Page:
Open Source Finds Its Way Into Mobile, Cloud, Big Data
Mobile computing, cloud computing and analyzing huge amounts of data are among the top IT trends in 2012 and are also the focus of the Open Source Business Conference (OSBC) 2012 that begins May 21 in San Francisco.
About 40 percent of the new open-source projects started in 2011 were related to cloud computing, 19 percent were for creating mobile applications and 15 percent were mobile-enterprise related, according to a survey of open-source vendors and non-vendors released on the first day of the conference.
There were 10,000 new mobile open-source projects started in 2011, up from 4,000 in 2010, according to the survey by Black Duck Software, which helps businesses develop, deploy and manage open-source software. Black Duck released an annual report on the top 10 new open-source projects of the year.
As further evidence of the increasing adoption of open-source software, the survey revealed that 32 percent of respondents said that at least 75 percent of the computer code used in their organization is open-source code and that 30 percent said that between 51 percent and 75 percent of their code is open source.
Also, the top three advantages to using open-source software are avoiding vendor lock-in with proprietary software, lowering costs and the quality of the software. This is the first survey in which quality made it into the top three; in past surveys, quality concerns were a top risk associated with open source.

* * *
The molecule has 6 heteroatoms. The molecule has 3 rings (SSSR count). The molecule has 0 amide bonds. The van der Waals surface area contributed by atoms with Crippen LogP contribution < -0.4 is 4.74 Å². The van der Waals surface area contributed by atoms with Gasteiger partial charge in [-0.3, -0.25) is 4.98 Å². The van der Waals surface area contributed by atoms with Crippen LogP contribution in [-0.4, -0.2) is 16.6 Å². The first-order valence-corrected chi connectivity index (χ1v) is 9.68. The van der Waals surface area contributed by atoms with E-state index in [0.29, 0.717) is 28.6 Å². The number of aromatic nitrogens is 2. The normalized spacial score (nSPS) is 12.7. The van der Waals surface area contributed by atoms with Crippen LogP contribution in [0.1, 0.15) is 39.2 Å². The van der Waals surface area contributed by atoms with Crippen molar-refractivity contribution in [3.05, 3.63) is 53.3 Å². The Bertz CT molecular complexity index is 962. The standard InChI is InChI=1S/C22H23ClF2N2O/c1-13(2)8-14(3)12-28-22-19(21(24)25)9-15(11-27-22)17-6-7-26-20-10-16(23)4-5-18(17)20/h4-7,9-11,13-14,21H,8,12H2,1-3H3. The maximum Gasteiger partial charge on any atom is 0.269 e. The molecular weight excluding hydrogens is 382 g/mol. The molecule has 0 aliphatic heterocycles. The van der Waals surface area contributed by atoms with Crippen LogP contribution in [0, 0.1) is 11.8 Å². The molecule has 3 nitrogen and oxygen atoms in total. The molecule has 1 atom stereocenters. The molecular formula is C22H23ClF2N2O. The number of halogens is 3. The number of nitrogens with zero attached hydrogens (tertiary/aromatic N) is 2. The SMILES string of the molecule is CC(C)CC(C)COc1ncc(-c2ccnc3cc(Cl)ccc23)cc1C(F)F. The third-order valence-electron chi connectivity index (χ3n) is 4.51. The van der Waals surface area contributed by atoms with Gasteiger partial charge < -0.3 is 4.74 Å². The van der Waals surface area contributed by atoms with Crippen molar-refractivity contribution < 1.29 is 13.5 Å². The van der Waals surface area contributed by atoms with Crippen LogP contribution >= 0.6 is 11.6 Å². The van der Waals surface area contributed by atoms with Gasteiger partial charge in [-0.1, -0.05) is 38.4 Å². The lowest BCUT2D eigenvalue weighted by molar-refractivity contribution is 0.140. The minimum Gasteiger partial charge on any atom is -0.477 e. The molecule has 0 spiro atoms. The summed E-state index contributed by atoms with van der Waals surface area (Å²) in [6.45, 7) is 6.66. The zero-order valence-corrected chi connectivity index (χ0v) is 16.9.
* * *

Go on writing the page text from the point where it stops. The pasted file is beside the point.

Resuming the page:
"Quality is now in the top three reasons why open source is attractive," said Peter Vescuso, executive vice president for marketing and business development at Black Duck Software. "It's not like it's a long time ago, but one of the reasons held up for not using open source was the concern about quality."
Still, there are issues that are still holding back wider adoption of open source. Forty-eight percent of respondents cited lack of familiarity with open-source solutions, 47 percent cited a lack of internal technical skills and 35 percent cited a lack of formal commercial vendor support.
Presentations at the OSBC will delve into open-source mobile applications, big data analytics projects, such as the Apache Hadoop project, and open-source's role in cloud computing. The conference will also include a keynote address by Sandy Gupta, general manager of the open solutions group at Microsoft.
While Microsoft has made billions of dollars selling proprietary software, it has also embraced open source and enabled interoperability with its software and open-source software. At OSBC 2011, Gupta announced that Microsoft would support the community version of the open-source Linux operating system on top of its existing support for commercial versions of Linux.
The survey also showed that employers look for open-source experience in new hires for software development positions. Thirty-five percent look for experience with a variety of open-source projects and 28 percent look for experience contributing code to a project in evaluating potential new hires.
And young people entering the workforce readily embrace open-source software, said Black Duck's Vescuso.
"If you talk to a young developer today, there's no difference to them" between open source and proprietary software, he said. "This is the way they learned it in school. It's not even visible to them that this is an issue."